The U.S. Army Corps of Engineers last week issued a record of decision (ROD) and Section 404 wetlands permit that were needed for the Point Thomson liquid condensate project led by ExxonMobil Corp., to begin construction this winter on Alaska’s North Slope.
“The year-and-a-half delay in issuing this decision has been frustrating for the state of Alaska, but we are encouraged by the issuance of this permit, which is critical to finalizing so many other state and North Slope Borough permits for this multi-billion-dollar project,” said Alaska Natural Resources Commissioner Dan Sullivan.
The project is important to the state because it will increase throughput on the Trans-Alaska Pipeline System (TAPS) and open the eastern North Slope to new hydrocarbon exploration, development and production with a 70,000 b/d common-carrier pipeline.
“This project should also serve as a pre-investment for large-scale North Slope gas commercialization (see Daily GPI, Oct. 5), and critically, is expected to create hundreds of jobs throughout the state and more than 1,000 jobs at peak employment,” Sullivan said.
Point Thomson is Alaska’s largest undeveloped oil and gas field, containing 25% of the North Slope’s known conventional natural gas. ExxonMobil is seeking to build an initial production system at the field that will send 10,000 b/d of liquid condensate through TAPS. This is the project that the Corps has now approved.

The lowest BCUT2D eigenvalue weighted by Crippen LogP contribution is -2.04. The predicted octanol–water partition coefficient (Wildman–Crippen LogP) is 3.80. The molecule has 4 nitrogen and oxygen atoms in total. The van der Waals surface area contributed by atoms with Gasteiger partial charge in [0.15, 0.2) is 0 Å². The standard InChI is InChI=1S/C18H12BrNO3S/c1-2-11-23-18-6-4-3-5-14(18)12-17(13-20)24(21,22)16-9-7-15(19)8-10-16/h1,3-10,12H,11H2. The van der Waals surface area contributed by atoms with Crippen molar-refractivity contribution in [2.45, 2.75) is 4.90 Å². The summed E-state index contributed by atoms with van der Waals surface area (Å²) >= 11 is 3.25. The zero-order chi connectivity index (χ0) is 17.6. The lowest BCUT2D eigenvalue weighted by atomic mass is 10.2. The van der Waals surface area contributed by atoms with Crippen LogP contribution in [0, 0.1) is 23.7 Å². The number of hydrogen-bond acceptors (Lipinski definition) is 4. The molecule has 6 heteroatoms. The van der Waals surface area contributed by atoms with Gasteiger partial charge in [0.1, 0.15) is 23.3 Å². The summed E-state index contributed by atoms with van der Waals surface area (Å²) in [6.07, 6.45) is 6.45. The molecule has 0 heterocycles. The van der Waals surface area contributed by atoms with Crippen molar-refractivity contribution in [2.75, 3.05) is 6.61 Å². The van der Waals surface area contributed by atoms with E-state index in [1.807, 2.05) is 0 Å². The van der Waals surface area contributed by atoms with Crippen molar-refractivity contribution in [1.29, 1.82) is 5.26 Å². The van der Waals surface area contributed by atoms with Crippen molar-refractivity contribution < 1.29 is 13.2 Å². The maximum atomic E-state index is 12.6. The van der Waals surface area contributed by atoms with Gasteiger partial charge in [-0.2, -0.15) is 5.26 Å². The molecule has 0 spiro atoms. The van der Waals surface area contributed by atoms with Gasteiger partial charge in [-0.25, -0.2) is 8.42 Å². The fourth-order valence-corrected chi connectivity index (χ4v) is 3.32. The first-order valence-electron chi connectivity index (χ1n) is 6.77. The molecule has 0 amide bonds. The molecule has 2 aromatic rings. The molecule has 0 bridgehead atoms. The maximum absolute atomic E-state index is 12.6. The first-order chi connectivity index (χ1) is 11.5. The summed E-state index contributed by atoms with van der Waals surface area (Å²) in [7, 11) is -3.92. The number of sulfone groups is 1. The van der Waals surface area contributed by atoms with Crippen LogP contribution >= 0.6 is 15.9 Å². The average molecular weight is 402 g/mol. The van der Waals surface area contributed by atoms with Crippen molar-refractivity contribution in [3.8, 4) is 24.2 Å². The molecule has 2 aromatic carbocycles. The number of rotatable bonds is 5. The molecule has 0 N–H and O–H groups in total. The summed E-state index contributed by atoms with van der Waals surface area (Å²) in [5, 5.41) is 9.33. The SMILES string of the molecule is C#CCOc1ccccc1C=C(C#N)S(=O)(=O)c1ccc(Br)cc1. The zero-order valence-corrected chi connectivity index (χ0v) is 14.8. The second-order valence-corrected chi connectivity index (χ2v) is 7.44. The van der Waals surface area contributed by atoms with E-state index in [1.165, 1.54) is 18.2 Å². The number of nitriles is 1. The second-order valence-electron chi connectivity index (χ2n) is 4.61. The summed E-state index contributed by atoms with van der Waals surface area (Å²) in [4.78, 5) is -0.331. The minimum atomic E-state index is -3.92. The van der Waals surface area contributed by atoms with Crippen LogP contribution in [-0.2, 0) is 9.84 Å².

In a legal settlement between Exxon, other Point Thomson leaseholders, and the state of Alaska, the initial production system was required to be online by winter 2015-2016, with additional provisions for full-scale development of the field (see Daily GPI, April 2). The startup date for the initial production system is a full year later than previously agreed to by the state and ExxonMobil due to federal delays in issuing the ROD, Sullivan said. The settlement also includes deadlines for full-scale development of the Point Thomson field.
This fall, the state and the North Slope Borough have moved forward with more than 100 permits and authorizations for the initial production system. Many of those permits depended on and could not be finalized without issuance of the ROD, Sullivan said.
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